For the Treasury groupie, the column inches devoted to Monday's Commons statement will be a delight.
There are any number of handy pull-out supplements, with the Daily Telegraph boasting a 16 page guide.
The Independent's analysis runs to 12 pages - including opinions from a cast of celebrity chefs, novelists, sports commentators and actors.
The Guardian restricts itself to just eight pages - and offers readers of its G2 section a boiled down version of Gordon Brown's five economic tests in the form of a pub quiz.
Those who indulge in this challenge are asked to consider whether the Treasury's 18 volume background briefing contains enough paper to make fourteen full-size papier mache jumbo-jets.
The Parliamentary sketch writers can hardly contain their glee at the language in the documents, which were apparently read by the cabinet before they took their decision on the euro.
The Financial Times suggests that it had something of a zoological flavour, featuring the emu, an ostrich and three bears.
The Times says the briefing papers were as dense as tropical undergrowth, bursting with brain-defying jargon and gobbledegook.
More Whitehall farce than sensible advice to an anxious electorate, it concludes.
As expected, the papers could see little new in the Chancellor's statement.
The FT can hardly contain its frustration at his failure to reach a conclusive decision on the single currency.
The paper complains that six years of work by Treasury staff, resulting in one-and-a-half-million words in reports and supporting studies, has been wasted.
And it accuses the prime minister of squandering a historic opportunity by allowing the Chancellor to veto membership.
However, the Daily Mail delights in what it sees as Mr Brown's triumph, declaring that the "Pound is Quids In".
It provides its readers with a list of little known facts about sterling, concluding with the nugget that the single currency is, quite literally, bad for your health.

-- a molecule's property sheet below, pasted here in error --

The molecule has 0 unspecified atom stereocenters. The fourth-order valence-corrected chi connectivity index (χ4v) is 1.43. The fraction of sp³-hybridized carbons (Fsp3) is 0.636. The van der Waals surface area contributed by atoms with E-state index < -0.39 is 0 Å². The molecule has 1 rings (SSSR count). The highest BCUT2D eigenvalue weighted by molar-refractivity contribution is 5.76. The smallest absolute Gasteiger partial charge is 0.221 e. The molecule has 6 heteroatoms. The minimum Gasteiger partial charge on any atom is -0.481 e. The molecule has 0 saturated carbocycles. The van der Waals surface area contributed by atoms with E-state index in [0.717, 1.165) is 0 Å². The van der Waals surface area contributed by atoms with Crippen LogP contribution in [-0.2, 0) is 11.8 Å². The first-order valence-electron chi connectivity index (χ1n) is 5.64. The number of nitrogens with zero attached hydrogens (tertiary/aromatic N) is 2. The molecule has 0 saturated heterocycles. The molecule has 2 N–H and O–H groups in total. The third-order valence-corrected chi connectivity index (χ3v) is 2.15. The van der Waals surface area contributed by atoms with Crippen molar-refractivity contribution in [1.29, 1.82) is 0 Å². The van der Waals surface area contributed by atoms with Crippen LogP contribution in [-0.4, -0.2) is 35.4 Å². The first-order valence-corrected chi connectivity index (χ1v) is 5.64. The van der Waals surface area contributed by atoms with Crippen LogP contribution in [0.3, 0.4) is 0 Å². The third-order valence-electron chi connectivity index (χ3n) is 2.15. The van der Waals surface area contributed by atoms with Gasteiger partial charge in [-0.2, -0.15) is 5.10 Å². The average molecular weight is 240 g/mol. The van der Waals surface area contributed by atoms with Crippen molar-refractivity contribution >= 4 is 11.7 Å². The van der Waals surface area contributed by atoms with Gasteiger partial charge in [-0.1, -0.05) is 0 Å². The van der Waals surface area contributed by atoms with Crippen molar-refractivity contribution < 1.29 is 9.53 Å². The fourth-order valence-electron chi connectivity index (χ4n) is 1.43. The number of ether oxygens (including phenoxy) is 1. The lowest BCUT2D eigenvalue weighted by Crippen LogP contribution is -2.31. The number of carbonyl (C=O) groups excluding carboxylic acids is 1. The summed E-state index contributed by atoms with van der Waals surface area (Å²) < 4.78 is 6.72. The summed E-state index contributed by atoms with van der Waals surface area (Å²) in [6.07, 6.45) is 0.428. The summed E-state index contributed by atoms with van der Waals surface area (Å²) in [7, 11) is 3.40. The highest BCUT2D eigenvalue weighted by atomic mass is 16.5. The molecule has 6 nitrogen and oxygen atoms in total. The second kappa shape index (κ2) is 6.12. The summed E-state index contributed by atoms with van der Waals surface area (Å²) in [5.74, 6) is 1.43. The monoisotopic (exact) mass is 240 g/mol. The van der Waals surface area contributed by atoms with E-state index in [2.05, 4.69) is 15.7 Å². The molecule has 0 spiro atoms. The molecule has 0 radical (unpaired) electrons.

The paper reveals that researchers in Zurich have found that euro coins can trigger skin allergies because of their high nickel content.
The tabloids are able to relegate the euro debate to the inside pages, leading instead on the news of Soham murder suspect Ian Huntley's admission to hospital.
The Daily Express claims that he is fighting for his life and able to breathe only with the aid of a life-support machine.
But the Sun insists that although he is in a coma, he is expected to recover.
The Mirror demands to know how such a thing could have happened. It examines in detail the conditions at Woodhill prison.
The Times reports that hundreds of thousands of people suffering from asthma queued for hours in the southern Indian city of Hyderabad on Monday to receive a rather unusual cure.
Patients apparently travel from all over the country to swallow a live fish smeared with a special yellow paste.
The news prompts other tales about the world's appetite for live fish.
The newspaper says that in South Korea live octopus is all the rage - if prepared properly.
The suckers should momentarily stick to the inside of the mouth before losing pressure.